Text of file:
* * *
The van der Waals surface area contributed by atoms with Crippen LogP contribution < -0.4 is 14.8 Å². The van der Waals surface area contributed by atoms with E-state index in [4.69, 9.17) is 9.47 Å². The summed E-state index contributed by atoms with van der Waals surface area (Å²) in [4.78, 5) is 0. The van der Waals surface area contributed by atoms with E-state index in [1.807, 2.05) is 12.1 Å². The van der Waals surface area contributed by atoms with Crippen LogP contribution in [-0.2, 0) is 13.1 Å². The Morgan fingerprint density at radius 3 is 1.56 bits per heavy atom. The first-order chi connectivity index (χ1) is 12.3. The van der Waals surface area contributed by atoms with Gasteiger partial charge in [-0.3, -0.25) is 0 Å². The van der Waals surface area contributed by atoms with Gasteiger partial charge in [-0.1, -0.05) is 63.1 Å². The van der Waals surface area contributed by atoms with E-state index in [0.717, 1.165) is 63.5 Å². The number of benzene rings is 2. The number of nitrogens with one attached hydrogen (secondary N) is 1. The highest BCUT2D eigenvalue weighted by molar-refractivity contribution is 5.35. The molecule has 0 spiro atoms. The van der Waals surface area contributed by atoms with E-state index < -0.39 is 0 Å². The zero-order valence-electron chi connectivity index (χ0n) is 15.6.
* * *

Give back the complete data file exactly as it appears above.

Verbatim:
The van der Waals surface area contributed by atoms with Crippen LogP contribution < -0.4 is 14.8 Å². The van der Waals surface area contributed by atoms with E-state index in [4.69, 9.17) is 9.47 Å². The summed E-state index contributed by atoms with van der Waals surface area (Å²) in [4.78, 5) is 0. The van der Waals surface area contributed by atoms with E-state index in [1.807, 2.05) is 12.1 Å². The van der Waals surface area contributed by atoms with Crippen LogP contribution in [-0.2, 0) is 13.1 Å². The Morgan fingerprint density at radius 3 is 1.56 bits per heavy atom. The first-order chi connectivity index (χ1) is 12.3. The van der Waals surface area contributed by atoms with Gasteiger partial charge in [-0.3, -0.25) is 0 Å². The van der Waals surface area contributed by atoms with Gasteiger partial charge in [-0.1, -0.05) is 63.1 Å². The van der Waals surface area contributed by atoms with E-state index in [0.717, 1.165) is 63.5 Å². The number of benzene rings is 2. The number of nitrogens with one attached hydrogen (secondary N) is 1. The highest BCUT2D eigenvalue weighted by molar-refractivity contribution is 5.35. The molecule has 0 spiro atoms. The van der Waals surface area contributed by atoms with E-state index < -0.39 is 0 Å². The zero-order valence-electron chi connectivity index (χ0n) is 15.6.